A bridge between business students from Haas and engineers from the Sutardja Dai Center, Cal's first Augmented Reality Hackathon sought to close the gap between two seemingly distant majors in order to create something beautiful. Within the span of the next 18 hours, our team worked hard to develop Shadow, including its business and technological implications.
During the length of the project, we developed go-to-market strategies, long term creative content, and visions for future builds, with the goal of someday bringing Shadow to life. With Walmart as the largest sponsor for this event, we were tasked with creating AR based application that improved the shopping experience.
Shadow is essentially a cross product of modern hardware advancements and the classic business approach. Augmented Reality has opened new channels for both engineering and business spectrums to innovate and expand. The potential to see a new dimension of information only added to our curiosity.
So we thought to ourselves:
How can a large retail business like Walmart, take advantage of this technology?
After much deliberation, we finally found our answer:
Advertisements & Online Purchasing in an augmented 3D medium.
Shadow is able to recognize target images and we used the famous Coca Cola logo for our example. Upon recognizing the image through your smartphone's camera, it would then display products associated with Coca Cola and its attributes such as cost, Walmart rating, sales, and image thumbnails. Available items would then be available for purchase either in app or through an external link.
While our intention was to also incorporate video and 3D object recognition into the mix, we unfortunately did not have enough time to do so. However, this is something we can pursue outside of the hackathon.
We borrowed Stock API from Walmart, who was also a sponsor for the hackathon, and Vuforia Image Recognition technology to make this happen. Using the Unity 3D platform, I was in charge of writing the C# scripts that integrated the Vuforia, and Walmart API and packaging them into an executable app for the Android platform.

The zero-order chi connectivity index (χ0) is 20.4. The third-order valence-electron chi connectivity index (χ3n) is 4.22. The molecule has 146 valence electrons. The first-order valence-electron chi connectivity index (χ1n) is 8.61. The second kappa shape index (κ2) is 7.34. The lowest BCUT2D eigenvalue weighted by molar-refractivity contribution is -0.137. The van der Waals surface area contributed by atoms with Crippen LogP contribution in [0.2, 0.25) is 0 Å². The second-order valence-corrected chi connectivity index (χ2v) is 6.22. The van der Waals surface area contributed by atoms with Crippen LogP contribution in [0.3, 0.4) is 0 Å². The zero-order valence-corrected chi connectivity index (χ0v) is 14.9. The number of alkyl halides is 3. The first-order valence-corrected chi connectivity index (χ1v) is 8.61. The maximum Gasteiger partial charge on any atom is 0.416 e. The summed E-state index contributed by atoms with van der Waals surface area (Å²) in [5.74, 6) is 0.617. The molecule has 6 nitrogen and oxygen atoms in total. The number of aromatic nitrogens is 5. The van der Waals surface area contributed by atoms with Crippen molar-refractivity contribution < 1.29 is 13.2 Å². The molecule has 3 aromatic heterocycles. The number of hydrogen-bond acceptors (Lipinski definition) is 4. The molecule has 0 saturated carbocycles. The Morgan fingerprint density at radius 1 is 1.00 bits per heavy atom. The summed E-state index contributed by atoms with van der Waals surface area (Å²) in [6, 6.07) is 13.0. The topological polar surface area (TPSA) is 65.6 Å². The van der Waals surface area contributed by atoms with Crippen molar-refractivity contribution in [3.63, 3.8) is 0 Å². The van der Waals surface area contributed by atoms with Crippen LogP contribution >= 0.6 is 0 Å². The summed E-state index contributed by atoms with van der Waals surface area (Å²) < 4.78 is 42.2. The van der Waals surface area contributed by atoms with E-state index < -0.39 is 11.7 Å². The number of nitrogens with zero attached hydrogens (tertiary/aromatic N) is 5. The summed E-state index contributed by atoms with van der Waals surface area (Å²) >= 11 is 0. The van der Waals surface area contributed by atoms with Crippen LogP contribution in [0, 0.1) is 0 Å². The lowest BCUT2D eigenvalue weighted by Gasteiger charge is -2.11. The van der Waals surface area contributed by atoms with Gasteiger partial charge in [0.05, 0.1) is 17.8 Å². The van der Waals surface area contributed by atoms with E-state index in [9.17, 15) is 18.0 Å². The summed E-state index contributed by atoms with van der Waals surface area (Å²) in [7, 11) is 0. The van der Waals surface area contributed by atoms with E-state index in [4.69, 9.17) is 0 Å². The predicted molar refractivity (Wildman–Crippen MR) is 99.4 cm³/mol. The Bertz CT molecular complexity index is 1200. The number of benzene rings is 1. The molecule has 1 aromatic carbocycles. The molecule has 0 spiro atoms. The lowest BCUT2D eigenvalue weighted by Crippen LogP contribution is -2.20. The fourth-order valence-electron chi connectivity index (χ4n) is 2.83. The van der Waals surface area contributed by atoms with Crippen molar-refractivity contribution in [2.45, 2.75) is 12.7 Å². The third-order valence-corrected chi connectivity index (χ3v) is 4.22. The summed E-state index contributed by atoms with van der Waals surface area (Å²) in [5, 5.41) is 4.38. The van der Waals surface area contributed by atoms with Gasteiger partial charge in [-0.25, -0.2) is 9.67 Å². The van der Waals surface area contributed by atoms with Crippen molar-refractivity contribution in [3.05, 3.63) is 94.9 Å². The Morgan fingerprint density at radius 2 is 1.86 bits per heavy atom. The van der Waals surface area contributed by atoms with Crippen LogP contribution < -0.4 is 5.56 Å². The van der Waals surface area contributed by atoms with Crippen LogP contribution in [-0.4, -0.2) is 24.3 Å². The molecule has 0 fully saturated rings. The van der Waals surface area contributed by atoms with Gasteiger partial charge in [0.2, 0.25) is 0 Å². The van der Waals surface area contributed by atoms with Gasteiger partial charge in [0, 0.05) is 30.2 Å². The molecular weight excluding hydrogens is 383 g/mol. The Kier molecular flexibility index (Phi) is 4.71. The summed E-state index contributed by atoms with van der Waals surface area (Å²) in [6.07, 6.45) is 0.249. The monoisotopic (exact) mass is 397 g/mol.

The few hiccups I ran into dealt with instances such as:
Google CSE Invalid 404 Errors
JSON parsing and trailing special characters
Walmart API Integration
After consulting help from mentors and sponsor engineers at the hackathon, I was able to overcome these obstacles. On the business side of things, our team had disagreements about our primary source of revenue. Were we licensing the product for corporations, or were we holding the product independently? After lots of coffee, storyboarding, and guidance from several MBA students, we unanimously agreed that licensing the product was best form of action.
Through strategic partnerships with major corporations, we would drive large marketing campaigns through Shadow. This would take the form of digital media such as QR codes on billboards, TV ads, or product images. Our clients would be curating the content, while we would be providing the software necessary to go to market.
Results + Thoughts
Out of the 15+ teams that participated, we placed 2nd overall! I really do believe that our specialized acumen as a team brought us to this point. It took a lot of work, ideation, and going back to the drawing board to make our ideas a reality and it has truly been a rewarding experience. Now I very much look forward to participating in more hackathons in the near future!
The main script for our project is available on github: www.github.com/jasonxyun
The DevPost for our project is also available here: https://devpost.com/software/shadow
A huge shoutout and thank you to my teammates who helped make this happen!
Brian Yang - Graphic Designer
Jacob Han - Software Engineer
Mark Annevelink - Marketing / Business Strategy
Mariana Villalvazo Martín - Marketing / Business Strategy